THE WORLD'S FIRST LOVE
by Fulton J. Sheen
(1952, reprinted by Ignatius Press, 1996, $25.95. Available from Freedom Publishing)
Of all the books written about Our Lady, Fulton Sheen's The World's First Love is one of the most beautiful ever written. So popular was it when first released in 1952, it was soon republished as a Doubleday Image Book paperback and Ignatius Press has since added it to its catalogue.
Its author, Archbishop Fulton Sheen, one of the greatest apologists of the English-speaking Catholic world, a pioneer and leader in Catholic broadcasting, first on radio and later TV, wrote this work at the height of his career.
The World's First Love begins with the proposition that all of us carry within an image of the one that we love and that Mary is God's blueprint of a human being because she, unlike us, was not tainted by sin.
The work is structured largely chronologically; thus, Sheen moves from the fall in the Garden of Eden, to the annunciation and visitation and ends with an analysis of Mary's role as intercessor in a world living with the then threat of a nuclear holocaust.
Sheen brings out his extensive knowledge of theology, Scripture and philosophy throughout his reflection, in such a way as to make complex ideas that theologians and thinkers have struggled with for centuries accessible to the average reader.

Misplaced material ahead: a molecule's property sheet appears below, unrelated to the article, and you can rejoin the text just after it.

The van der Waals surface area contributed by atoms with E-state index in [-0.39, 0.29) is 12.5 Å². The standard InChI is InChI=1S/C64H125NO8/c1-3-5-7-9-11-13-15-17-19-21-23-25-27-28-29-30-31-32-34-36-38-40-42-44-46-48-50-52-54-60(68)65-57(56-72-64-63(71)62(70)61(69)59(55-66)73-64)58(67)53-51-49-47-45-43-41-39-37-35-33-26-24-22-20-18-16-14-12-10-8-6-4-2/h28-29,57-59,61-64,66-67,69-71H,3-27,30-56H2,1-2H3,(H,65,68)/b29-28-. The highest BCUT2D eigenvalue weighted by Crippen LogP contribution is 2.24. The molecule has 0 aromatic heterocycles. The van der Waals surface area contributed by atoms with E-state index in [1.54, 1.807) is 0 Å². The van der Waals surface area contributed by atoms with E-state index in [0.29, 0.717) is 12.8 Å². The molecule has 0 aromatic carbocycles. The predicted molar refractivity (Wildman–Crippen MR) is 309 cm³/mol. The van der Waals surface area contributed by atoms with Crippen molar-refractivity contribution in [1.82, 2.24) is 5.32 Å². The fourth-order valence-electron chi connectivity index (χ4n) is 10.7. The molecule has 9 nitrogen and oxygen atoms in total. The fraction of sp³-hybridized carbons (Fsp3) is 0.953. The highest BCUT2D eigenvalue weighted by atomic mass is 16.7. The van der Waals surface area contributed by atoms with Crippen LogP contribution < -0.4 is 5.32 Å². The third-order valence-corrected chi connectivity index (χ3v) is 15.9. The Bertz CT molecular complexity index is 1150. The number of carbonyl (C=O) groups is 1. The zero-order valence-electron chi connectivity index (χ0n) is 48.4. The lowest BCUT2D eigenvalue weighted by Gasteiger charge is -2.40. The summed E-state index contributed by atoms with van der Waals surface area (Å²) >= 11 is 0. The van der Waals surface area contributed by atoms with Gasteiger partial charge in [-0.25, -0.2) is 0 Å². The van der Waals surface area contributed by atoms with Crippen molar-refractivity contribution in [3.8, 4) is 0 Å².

While some of Sheen's writing reflects the concerns and assumptions of the 1950s, the vast bulk of the book's contents remains relevant for contemporary readers.
Indeed, it could be argued that many of his reflections have more relevance for today than the 1950s. For example, in his discussion of Mary as the model of authentic freedom, Sheen distinguishes between false freedom, that is the ability to do whatever one wants to do without any responsibility, and authentic freedom, that is the ability to make the responsible choice that enables us to grow as persons in our relationship with God, the annunciation being the archetypical example of authentic freedom.
The World's First Love also looks at apologetics type questions, most notably the question as to when belief in the Virgin Birth emerged. Sheen demonstrates, contrary to liberal theological positions that argue that belief in the Virgin Birth emerged only centuries later, that the evangelists firmly believed in this doctrine.
This work's chief strength is that it contains something for everyone on Our Lady: apologetics on the Virgin Birth, analysis of philosophical and theological concepts, devotional chapters dealing with the rosary and the seven sorrows, and discussions of apparitions, particularly Fatima.
This work is written not only for Catholics to deepen their faith, but for non-Catholics wanting to gain more of an insight into what the Catholic Church actually believes and teaches about Mary and her role.